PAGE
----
High School is hard, but the real world is hard too. There are teachers at high school telling you what to do, and at work there are bosses. You have obnoxious peers at high school, and at work, and at uni, and share accommodation, at horse barns - everywhere.

    I went back and did Year 11/12 in an accelerated program at a vocational type government college with other motivated drop outs and mature aged students. Then I went to university, graduated and learned so much. Now, looking for jobs as a graduate a year 12 is expected, a degree is expected. An applicant without a yr 12 would be immediately rejected. These days, everyone has one, and it is so "standard" that to get anything more than your most basic job you need one, and likely other courses you might do along the way.

    If you're not into learning how you are, look to see if you can do some sort of integrated apprenticeship or something. But don't just walk away, you'll end up likely having to make it later. Life can be hard work, you just have to suck it up, keep going. Focus on your own world, ignore the things that are horrible and you'll make it through.
    tinyliny, Endiku, plomme and 1 others like this.
         
        09-06-2013, 09:16 PM
      #58
    Started
    What the heck happened to you that made you become so distressed that you had to leave?

    I've just graduated and while my job does not require a vast majority of what I learned in school, the communication and multi-tasking skills I learned are invaluable for what I have to do in my job.
    DancingArabian likes this.
         
        09-06-2013, 11:19 PM
      #59
    Super Moderator
    Quote:
    Originally Posted by Endiku    
    No worries SideStop! I wasn't bothered by the question even if it was directed at me. My entire life is one of answering peoples' often blunt or even downright rude statements or questions about the way my family chooses to school me. Takes a lot to ruffle my feathers about it now days xD

    Sorry, I didn't mean that we can choose what classes we learn, just how we go about learning them (through a program, on our own, etc.,). Each state's laws are different for home schoolers but in my state (Texas) we are required to have the same amount of credits and same number of credits for each core class as public schools. For me that means 22 credits to graduate, 25 to graduate on track for getting into a college, and 27 to graduate with honors I believe. I'm on the track for 27 credits due to my wish of attending a university. Certain numbers of core classes, electives, etc are required. So a home schooler in my state can't just go "Well, I want to be an engineer and I won't need English, so I'm not going to take any English classes but I'm going to go all the way through Calculus 2 in math."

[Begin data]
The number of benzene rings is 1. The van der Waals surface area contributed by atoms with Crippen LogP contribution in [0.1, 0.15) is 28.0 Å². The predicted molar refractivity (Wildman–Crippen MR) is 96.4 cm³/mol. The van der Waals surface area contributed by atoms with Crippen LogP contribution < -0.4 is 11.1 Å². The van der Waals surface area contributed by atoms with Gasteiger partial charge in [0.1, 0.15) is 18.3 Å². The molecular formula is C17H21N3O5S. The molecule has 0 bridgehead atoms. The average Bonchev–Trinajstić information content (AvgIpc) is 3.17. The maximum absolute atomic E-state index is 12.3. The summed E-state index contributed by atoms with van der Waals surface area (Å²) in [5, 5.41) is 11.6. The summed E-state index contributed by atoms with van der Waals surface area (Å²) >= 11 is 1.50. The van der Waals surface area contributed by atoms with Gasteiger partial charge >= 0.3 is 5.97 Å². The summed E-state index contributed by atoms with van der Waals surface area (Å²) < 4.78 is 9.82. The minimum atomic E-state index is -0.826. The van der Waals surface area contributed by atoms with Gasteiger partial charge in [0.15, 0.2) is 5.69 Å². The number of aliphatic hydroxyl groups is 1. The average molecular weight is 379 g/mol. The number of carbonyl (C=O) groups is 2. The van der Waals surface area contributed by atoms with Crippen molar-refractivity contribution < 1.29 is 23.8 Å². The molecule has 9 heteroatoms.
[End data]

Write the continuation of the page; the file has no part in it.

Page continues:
I don't necessarily think we get the SAME education as public schoolers, but it is of the same quality and is just as hard. It just may have different teaching styles, points of view, or intensity...much like the differences between remedial, honors, and AP classes.

    I just love this thoughtful, mature post. Obviously, you ARE learning a lot. More than the average teen, if you ask me.
    Wallaby and Endiku like this.
         
        09-06-2013, 11:37 PM
      #60
    Trained
    Stay in school and further, if you want to be able to truly afford horses, get a college degree too. Preferably a doctorate.